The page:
Intel and Opening Ceremony's MICA smart bracelet up close
It doesn't have to be a smartwatch every time.
MICA - or My Intelligent Communication Accessory - puts most wearable tech to shame with its blend of 3G connectivity, curved touchscreen and wireless charging smarts together with snakeskin, pearls and semi precious stones.
Yep, this luxury smart bracelet looks the part up close. It looks smaller and more premium than in the press photos and is surprisingly light and comfortable to wear. We tried on the white water-snake skin model which is adorned with tiger's eye stones and Russian obsidian.
Of course, it makes more sense if you're the kind of person who can pull this off (it didn't exactly match our rucksack). But put it this way, if you'd wear a similar piece of jewellery, the tech inside MICA really doesn't make a difference to the design and build. And that's impressive.
The main reason for this is because the 1.6in sapphire touchscreen is on the inside of the bracelet to make checking notifications and messages more discreet. The MICA we played with was sadly powered off because Intel hasn't finished tweaking the UI yet. But it will run proprietary software that keeps things simple - wearers can leave their phone at home and receive messages, calendar reminders and social notifications over 3G. Intel considered adding the ability, for instance, to view Flickr photos on the bracelet but decided against turning it into a Swiss Army Knife gadget.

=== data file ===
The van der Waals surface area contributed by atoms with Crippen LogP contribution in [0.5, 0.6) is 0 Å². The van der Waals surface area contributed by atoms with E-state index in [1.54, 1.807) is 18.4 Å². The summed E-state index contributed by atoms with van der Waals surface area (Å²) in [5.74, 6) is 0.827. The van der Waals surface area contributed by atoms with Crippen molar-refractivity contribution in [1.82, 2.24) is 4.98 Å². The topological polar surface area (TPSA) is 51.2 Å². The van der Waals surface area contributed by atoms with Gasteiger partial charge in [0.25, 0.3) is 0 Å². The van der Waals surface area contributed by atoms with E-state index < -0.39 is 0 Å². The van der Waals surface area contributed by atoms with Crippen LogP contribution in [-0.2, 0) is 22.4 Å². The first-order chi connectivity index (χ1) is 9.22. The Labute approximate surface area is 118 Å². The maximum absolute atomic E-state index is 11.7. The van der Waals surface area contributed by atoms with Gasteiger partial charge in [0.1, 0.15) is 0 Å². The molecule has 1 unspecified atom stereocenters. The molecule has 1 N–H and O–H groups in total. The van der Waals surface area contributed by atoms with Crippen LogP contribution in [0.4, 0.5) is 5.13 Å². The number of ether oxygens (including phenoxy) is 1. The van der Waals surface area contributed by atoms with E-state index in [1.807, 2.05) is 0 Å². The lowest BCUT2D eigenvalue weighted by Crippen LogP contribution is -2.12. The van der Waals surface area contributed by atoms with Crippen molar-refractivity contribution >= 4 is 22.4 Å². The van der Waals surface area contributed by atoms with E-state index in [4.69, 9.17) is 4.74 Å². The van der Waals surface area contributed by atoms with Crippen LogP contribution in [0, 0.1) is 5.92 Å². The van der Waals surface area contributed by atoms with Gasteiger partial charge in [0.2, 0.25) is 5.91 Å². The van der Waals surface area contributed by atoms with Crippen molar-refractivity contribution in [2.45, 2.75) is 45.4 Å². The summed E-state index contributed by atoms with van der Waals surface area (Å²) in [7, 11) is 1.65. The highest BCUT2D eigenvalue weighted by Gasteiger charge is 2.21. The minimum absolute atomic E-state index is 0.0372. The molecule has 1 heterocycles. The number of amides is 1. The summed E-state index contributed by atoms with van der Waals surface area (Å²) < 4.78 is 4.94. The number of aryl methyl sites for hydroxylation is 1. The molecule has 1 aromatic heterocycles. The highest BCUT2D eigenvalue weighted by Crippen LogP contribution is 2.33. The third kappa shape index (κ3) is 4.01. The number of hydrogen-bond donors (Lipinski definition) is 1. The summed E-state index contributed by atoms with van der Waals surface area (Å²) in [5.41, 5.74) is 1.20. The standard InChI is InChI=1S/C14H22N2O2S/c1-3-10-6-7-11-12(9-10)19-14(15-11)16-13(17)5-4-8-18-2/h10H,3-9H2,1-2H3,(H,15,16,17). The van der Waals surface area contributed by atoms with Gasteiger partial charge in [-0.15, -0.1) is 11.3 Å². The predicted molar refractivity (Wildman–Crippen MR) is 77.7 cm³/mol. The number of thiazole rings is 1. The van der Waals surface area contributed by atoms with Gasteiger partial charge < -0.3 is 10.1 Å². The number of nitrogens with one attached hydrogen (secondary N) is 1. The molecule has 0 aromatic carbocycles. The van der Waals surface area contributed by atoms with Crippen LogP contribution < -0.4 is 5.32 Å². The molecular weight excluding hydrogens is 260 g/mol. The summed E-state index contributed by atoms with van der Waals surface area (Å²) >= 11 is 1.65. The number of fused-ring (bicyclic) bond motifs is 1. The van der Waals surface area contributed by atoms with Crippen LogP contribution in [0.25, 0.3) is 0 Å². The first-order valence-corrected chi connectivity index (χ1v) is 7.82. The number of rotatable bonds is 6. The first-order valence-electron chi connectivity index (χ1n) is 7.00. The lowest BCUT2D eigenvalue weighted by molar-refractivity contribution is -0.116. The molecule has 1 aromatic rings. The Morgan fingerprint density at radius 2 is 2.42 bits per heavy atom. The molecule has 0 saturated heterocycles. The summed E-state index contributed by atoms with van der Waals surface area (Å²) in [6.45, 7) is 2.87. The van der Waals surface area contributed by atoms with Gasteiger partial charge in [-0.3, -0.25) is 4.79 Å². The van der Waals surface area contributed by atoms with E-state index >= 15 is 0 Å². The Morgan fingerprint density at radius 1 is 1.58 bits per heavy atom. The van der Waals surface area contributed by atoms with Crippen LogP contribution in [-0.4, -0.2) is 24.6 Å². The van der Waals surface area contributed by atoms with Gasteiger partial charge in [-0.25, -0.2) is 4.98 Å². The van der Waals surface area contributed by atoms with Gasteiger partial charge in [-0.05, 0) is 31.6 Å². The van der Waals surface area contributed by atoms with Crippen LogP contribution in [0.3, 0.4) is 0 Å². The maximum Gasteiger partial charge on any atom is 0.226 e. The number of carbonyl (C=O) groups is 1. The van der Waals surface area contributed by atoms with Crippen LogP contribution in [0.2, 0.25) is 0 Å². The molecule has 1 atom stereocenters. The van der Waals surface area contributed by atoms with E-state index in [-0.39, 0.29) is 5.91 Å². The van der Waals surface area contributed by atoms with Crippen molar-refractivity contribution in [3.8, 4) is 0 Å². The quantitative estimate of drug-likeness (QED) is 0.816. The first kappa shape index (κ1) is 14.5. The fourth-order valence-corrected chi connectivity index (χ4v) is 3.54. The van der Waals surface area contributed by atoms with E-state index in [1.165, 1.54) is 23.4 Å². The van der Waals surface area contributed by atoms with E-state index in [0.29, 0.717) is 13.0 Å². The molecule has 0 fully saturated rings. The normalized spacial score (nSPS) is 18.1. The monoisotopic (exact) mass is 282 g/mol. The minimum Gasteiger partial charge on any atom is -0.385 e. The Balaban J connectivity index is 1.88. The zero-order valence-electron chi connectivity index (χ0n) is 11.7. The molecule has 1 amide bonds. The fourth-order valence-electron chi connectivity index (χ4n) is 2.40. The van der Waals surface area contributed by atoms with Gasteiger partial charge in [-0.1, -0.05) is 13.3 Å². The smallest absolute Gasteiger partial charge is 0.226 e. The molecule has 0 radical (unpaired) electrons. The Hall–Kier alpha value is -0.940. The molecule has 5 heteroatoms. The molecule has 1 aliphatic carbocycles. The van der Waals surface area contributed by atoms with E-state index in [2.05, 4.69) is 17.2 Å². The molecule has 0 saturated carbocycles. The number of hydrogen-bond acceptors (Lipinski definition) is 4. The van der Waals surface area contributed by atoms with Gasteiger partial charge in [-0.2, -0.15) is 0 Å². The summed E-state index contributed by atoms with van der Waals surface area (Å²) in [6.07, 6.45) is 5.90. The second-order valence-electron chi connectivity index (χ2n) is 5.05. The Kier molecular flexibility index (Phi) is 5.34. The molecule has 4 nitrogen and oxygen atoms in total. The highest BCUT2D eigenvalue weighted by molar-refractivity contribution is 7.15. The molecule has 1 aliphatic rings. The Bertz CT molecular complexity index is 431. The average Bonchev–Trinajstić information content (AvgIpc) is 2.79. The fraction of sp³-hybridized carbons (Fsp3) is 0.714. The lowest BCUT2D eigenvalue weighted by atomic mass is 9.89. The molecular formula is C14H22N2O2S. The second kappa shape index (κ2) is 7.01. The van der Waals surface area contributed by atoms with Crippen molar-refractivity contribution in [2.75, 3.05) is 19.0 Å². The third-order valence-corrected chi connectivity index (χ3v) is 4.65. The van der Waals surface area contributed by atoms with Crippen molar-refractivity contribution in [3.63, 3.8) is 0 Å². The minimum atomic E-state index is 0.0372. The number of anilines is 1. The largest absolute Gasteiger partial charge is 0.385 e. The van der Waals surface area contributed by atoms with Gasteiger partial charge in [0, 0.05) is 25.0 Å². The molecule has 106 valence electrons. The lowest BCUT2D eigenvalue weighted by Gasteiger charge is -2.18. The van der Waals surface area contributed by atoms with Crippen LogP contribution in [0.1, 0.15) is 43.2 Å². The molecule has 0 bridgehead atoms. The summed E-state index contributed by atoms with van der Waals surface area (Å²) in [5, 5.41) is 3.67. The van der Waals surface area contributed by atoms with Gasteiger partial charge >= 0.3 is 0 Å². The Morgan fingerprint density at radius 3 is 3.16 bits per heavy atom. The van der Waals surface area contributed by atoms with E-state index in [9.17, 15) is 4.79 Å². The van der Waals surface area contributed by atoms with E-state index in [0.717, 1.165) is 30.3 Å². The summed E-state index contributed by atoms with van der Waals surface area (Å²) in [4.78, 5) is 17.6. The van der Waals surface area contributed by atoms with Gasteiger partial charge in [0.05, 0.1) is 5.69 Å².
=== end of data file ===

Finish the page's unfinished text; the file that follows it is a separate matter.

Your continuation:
Opening Ceremony, a New York fashion house which collaborated with Intel on the device, is going to be selling the cuff for under $1000 (probably not by much) in time for Christmas. That's a similar price to Opening Ceremony's plain old 'dumb' jewellery made from these kinds of materials.
"Talking about form versus function, this doesn't scream tech nerd," says Mike Bell, VP of Intel's New Devices Group. "Sitting in a runway show at fashion week was not something, as an engineer, I ever thought I would do. In fact, at the New York runway show people saw this on the model and before they knew it had technology inside, you could actually hear people screaming 'I've got to get one of those."
Bell describes the MICA as "fashion first, technology second". He points out that when the battery runs out after a couple of days, unlike most smartwatches we've seen so far, the MICA will still look like a piece of jewellery, not a blank screen.
In fact, Intel took a completely hands-off approach to designing the smart bracelet. The first prototype looked "about as good as you'd expect a group of engineers to build".
"We took the concept to Opening Ceremony and said we have a connected bracelet so your customers can leave their phone at home and still maintain connectivity with the world around them. They looked at it and were very polite with us. But they said – Let's start from scratch."
The bracelet isn't a certain thickness because Intel had to squeeze components such as the battery into the small, curved form factor - the thickness, radius and design language was all decided by the fashion brand.
Bell says Intel is open to providing "the guts" of the MICA to other fashion partners with a "serious interest" who want to build something similar but it won't be open source to makers like the Intel Edison board.
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